Private William Ewart Gladstone BAGSHAW


Regiment/Service:
Northumberland Fusiliers
Unit:
2nd Battalion
Service Number:
3072
Date of Death:
16 April 1915 - Killed in Action
Age:
25
Cemetery / Memorial:
Memorial Reference:
Panel 8 and 12.

Personal History:
William was born in Longnor, Staffordshire in the September quarter 1889, son of Charles (Insurance agent) and Elizabeth (née Walker) Bagshaw, but a year later the family was living at 34 Market Street, Buxton. He had five elder siblings, Bertha, Charles, Ada, Arthur and Aylmer (1891 Census RG12/2779). In 1901 they were living in Clough Street, Buxton. (1901 Census: RG 13/3269)

In 1911 (Census RG 14/) William was still living with his family at the same address, 2 Clough Street, and employed as a "Tailor Maker". In January 1920, William's mother, in applying for his Medals, gave her address as 2 Olive Street, off Peet Street, Derby.

Military History:
William enlisted into the 2nd Battalion, Northumberland Fusiliers, at Manchester and his Medal Index Card shows he left for France on the 16th January 1915, which ties in with the Battalion history. As he went to the front with the Battalion in January 1915 it seems likely he was a serving soldier at the time, there not being enough time for training before embarkation and also his rather low Service number. In fact his Service Number indicates he joined the Northumberland Fusiliers in the latter part of 1911, and, this being so, he would have been in India from 1912 until the outbreak of the War, a period of service of about 2 years and 3 months.

The 2nd Battalion, Northumberland Fusiliers were serving in India at the outbreak of war in August 1914. William and the Battalion arrived in England on the 22nd December 1914 to join 84th Brigade, 28th Division. On the 18th January 1915 they embarked at Southampton and proceeded to France on board the SS Australind, landing at Le Havre before moving to concentrate in the area between Bailleul and Hazebrouck.

On Tuesday, 23rd February 1915, the 2nd Battalion left the 28th Division and joined the 5th Division for a month due to heavy casualties in the 5th Division. This Division was engaged in The Second Battle of Ypres and the Capture of Hill 60, both in April 1915. Second Ypres is generally remembered today as marking the first use of gas on the Western Front, although not until 22nd April. Hill 60 had been lost on the 10th December 1914, after the German army had captured this area from the French Army. When the British 28th Division took over this sector from the French Army in February 1915 it was decided to retake the position.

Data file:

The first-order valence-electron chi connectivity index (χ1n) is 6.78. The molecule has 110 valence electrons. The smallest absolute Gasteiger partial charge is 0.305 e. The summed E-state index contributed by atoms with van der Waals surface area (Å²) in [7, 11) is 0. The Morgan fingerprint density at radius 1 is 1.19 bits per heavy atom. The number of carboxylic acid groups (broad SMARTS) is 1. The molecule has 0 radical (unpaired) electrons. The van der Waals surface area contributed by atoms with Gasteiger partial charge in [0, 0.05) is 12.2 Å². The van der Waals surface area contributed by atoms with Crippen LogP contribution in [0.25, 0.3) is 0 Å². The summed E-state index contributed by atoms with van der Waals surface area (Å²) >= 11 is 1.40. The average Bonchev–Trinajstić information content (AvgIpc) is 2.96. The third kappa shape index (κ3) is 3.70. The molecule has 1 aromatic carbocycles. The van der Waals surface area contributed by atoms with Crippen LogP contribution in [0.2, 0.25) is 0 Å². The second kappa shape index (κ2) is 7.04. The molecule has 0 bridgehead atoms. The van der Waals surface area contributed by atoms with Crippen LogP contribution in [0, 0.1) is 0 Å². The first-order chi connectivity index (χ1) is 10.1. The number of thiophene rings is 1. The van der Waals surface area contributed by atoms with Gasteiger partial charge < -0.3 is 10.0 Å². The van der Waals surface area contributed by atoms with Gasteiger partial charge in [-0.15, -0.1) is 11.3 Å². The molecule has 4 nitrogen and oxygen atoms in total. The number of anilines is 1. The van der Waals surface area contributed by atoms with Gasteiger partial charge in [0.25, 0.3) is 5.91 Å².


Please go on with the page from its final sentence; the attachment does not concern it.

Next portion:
According to Westlake's "British Battalions on the Western Front, January to June 1915", the 2nd Battalion, Northumberland Fusiliers had been out of the line at Vlamertinghe since the 13th April and then "Took over trenches opposite Broodseinde" on the 15th.  "Withdrew to reserve area 17th, then took up positions at Zillebeke Lake 20th."

The Battalion History adds a bit more detail: "2/NF took over trenches from the Royal Fusiliers opposite Broodseinde, about 400 yards east of Zonnebeke. The night of 15th/16th April passed quietly, but the following day (16th) the enemy opened a heavy bombardment on the trenches of C & D Companies. B Company was sent forward ready to help repulse a hostile attack. It wasn't forthcoming but over 100 TM bombs fell on the front line destroying over 150 yards of parapet."

The War Diary has this to say:

'April 16th: The Germans brought a minnenwerfer to bear on the trenches occupied by C and D Coys reinforced by 3 platoons of B Coy. This minnenwerfer fired over 100 shells and demolished about 150 yards of parapet on either side of the BROODSEINDE Cross Roads. Our howitzers endeavoured to silence this minnenwerfer but without success. About 90 yards of the parapet was rebuilt during the night. B Coy moved back into support.'

Casualties from this tour and a 'raid' by a German party the next day led to four officers wounded, 14 men killed and 30 wounded.

On Friday, 16th April, William was one of eight casualties of his Battalion, with five more the following day. 'Minenwerfer' ("mine launcher") is the German name for a class of short range mortars used extensively during the First World War by the German Army. It seems likely, therefore, that William's death was caused by one of these weapons. If he was buried his grave has been lost and he is now commemorated on the Menin Gate Memorial.

Sources:
· 'The Buxton Advertiser' April 1915
· "British Battalions on the Western Front, January to June 1915" - Ray Westlake [ISBN-10: 0850527686]
· "A History of the 1st & 2nd Northumberland Fusiliers, 1914-1918" - H. R. Sandilands [ISBN-10: 1843422212]
· I am grateful to Dave, Martin and Colin, via. 'The Great War Forum', for the History and War Diary extracts

Link to CWGC Record
The Menin Gate Memorial
Private William E G Bagshaw
Private Bagshaw's name on The Menin Gate Memorial
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